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The history of relations between Jews and Christians has been a long, complex and often unsettled one; yet histories of medieval Christendom have traditionally paid only passing attention to the role played by Jews in a predominantly Christian society. This book provides an original survey of medieval Christian-Jewish relations encompassing England, Spain, France and Germany, and sheds light in the process on the major developments in medieval history between 1000 and 1300.
Anna Sapir Abulafia's balanced yet humane account offers a new perspective on Christian-Jewish relations by analysing the theological, socio-economic and political services Jews were required to render to medieval Christendom. The nature of Jewish service varied greatly as Christian rulers struggled to reconcile the desire to profit from the presence of Jewish men and women in their lands with conflicting theological notions about Judaism. Jews meanwhile had to deal with the many competing authorities and interests in the localities in which they lived; their continued presence hinged on a fine balance between theology and pragmatism.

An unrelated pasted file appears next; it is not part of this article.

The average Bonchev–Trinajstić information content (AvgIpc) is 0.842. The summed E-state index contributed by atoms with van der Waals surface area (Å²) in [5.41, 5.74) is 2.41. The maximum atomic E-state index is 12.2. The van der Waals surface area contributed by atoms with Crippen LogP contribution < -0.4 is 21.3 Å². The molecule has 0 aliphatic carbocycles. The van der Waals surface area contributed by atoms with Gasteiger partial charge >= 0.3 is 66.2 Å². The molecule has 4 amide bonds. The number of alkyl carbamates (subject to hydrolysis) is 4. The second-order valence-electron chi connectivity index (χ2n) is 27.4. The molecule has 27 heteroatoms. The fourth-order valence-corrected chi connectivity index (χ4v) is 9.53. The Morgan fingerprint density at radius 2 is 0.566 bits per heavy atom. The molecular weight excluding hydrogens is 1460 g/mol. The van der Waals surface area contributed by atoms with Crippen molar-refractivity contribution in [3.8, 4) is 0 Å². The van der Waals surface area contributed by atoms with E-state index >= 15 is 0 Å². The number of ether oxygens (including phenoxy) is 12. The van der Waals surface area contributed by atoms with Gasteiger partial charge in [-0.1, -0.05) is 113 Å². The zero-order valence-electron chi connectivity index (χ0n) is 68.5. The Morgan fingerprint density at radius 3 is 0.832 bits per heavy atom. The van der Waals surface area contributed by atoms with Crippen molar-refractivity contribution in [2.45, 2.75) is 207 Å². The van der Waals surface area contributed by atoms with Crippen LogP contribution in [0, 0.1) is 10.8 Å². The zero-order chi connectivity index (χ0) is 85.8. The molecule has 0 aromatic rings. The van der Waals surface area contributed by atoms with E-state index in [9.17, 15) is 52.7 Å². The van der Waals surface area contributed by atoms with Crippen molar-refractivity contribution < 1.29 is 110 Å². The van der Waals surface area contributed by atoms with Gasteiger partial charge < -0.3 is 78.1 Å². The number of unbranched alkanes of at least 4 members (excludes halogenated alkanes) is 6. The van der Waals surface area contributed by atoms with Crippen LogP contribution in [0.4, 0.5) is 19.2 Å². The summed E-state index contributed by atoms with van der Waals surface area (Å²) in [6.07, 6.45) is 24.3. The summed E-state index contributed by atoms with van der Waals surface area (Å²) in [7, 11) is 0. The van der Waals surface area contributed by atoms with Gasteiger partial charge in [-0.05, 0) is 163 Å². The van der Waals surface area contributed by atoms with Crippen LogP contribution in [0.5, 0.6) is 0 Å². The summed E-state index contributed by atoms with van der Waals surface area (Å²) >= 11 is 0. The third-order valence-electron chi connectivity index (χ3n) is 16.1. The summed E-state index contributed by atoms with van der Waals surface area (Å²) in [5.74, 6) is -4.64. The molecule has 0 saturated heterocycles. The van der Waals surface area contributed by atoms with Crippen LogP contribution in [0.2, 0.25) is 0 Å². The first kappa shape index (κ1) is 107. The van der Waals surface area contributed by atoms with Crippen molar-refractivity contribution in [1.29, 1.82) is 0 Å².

The book examines the impact of the Crusades on Christian-Jewish relations and analyses how anti-Jewish libels were used to define relations. Making adept use of both Latin and Hebrew sources, Abulafia draws on liturgical and exegetical material, and narrative, polemical and legal sources, to give a vivid and accurate sense of how Christians interacted with Jews and Jews with Christians.
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